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If all the world is a stage (as the title of this series supposes), the stage of the 21st century must be a site of remarkable anxiety—at once global and splintered, intensely up-front and relentlessly mediatized, ever fragmenting the collective and seeking to build it anew. How can theater, an art of intimate presence, rethink its aesthetics and reassert its mission on such a stage? More specifically, how have American dramaturgies chosen to engage with our new millennium? Relying on a broad understanding of “dramaturgy” as a dynamic process, this book explores some of the inspiring trends and arresting innovations of contemporary theater in the US, investigating both playwriting and performance-making in order to delineate formal experiments, the imprint of socio- political themes, and new configurations in spectatorship.
The chapters of the present volume delve into various aspects of theater-making, from courses in playwriting to controversies in casting or discussions about the democratic function of theater. The wide range of examples studied include development practices at the Eugene O’Neill Theatre Center, the work of experimental companies (Ping Chong + Company, The Industry, New York City Players), and many plays by contemporary authors (Clare Barron, Jackie Sibblies Drury, David Levine, Charles Mee, Dominique Morisseau, Sarah Ruhl, Andrew Schneider, Paula Vogel, Mac Wellman). Conversations with Young Jean Lee and Richard Maxwell add the playwright’s viewpoint to the prismatic perspective of the volume, which is dedicated to performances in the US but written from a decidedly international angle, thus implicitly querying what makes up the American identity of this rich body of work.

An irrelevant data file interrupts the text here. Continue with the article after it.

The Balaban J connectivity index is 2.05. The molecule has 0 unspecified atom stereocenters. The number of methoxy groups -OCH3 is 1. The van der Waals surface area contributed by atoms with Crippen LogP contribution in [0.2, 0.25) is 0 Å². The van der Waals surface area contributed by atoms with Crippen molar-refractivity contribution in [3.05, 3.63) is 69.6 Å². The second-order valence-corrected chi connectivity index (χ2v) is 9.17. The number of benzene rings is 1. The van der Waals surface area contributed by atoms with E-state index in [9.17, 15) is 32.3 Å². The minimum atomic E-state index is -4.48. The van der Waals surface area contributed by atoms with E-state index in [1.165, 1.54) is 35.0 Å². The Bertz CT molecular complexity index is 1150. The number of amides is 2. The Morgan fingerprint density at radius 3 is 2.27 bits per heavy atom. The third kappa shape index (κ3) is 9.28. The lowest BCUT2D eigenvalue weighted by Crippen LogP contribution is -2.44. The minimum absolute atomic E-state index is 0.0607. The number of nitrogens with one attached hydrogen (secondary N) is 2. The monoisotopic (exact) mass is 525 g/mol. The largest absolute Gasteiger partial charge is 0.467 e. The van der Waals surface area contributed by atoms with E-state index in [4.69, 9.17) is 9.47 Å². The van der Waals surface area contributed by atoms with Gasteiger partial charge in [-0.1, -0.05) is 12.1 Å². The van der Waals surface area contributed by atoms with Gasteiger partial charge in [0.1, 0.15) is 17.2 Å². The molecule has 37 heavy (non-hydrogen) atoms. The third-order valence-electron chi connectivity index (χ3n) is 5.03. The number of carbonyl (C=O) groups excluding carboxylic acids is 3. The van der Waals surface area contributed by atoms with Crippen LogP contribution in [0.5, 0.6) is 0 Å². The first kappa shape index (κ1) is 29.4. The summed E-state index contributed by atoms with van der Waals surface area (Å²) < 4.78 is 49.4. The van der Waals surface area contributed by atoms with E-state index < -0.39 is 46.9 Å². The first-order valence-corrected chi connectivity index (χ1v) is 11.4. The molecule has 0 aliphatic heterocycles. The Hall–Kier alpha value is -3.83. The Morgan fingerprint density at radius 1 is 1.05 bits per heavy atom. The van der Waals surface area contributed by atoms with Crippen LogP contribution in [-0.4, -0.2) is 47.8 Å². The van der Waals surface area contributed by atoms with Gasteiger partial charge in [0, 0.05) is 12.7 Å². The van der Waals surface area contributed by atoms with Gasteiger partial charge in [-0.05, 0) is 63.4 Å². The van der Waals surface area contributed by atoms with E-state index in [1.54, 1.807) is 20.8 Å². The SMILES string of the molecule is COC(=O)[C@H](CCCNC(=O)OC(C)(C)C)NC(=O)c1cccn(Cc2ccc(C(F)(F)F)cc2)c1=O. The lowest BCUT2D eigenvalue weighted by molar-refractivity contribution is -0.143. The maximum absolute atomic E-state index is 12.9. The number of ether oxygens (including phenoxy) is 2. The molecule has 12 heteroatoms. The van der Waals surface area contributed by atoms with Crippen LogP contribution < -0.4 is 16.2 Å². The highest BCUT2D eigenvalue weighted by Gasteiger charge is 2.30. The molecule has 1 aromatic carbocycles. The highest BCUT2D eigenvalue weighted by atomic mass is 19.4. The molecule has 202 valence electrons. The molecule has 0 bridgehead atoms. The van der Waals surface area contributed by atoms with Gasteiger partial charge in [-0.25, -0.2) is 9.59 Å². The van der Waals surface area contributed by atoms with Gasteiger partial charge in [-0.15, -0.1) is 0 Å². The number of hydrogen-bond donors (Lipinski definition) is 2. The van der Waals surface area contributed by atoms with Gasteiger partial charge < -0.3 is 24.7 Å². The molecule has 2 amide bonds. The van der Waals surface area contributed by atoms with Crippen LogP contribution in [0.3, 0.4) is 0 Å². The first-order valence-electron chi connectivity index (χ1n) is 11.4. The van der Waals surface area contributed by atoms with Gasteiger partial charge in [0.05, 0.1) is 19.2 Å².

Foreword, by Julie Vatain-Corfdir
Realism deposed, reclaimed and exposed
Marc Robinson, No Adjectives: New American Realism
Avra Sidiropoulou, From Gertrude Stein to Richard Maxwell: Language, Performativity and Sensuousness in 21st-Century American Dramaturgy
“Plays as Sculptures”. Richard Maxwell’s Dramaturgy or the Art of Inventing New Shapes. An interview with Richard Maxwell by Emeline Jouve
Ana Fernández-Caparrós, On Sarah Ruhl’s Transformative Theater of Lightness
Page, stage and gaze reconfigured
“Fulfill Your Obligations to Yourself Aesthetically”. Young Jean Lee on Experimental
Theater and Teaching Playwriting. An interview with Young Jean Lee by Julie Vatain-Corfdir
Mary Davies, Investigating the Role of the Dramaturg at the National Playwrights Conference, Eugene O’Neill Theater Center
Antonia Rigaud, The Industry: Operas for the 21st Century
Emma Willis, Metamodern Aesthetics of Selfieness and Surveillance in Youarenowhere and
I’ll Never Love Again
Valentine Vasak, “Blond, Blue-eyed Boy” Turned “Dark and Dusky”: Why Can’t Edward Albee’s Nick Be Black?
The Poursuit of Community
Pierre-Héli Monot, On Neoclassicism: Theatrocracy, the 1%, and the Democratic Paradox
Diana Benea, Producing Community: A Process-Oriented Analysis of Ping Chong + Company’s Undesirable Elements: Generation NYZ (2018)
Sarah Sigal, Indecent: Challenging Narratives of the American Dream through Collaborative Creation and the Use of Memory as a Dramaturgical Device
Mary Anderson, Billicia Hines, Richard Haley, Detroit ’67: Dramaturgy at the Intersection of the Theatrical Sphere and the Socio-Political Sphere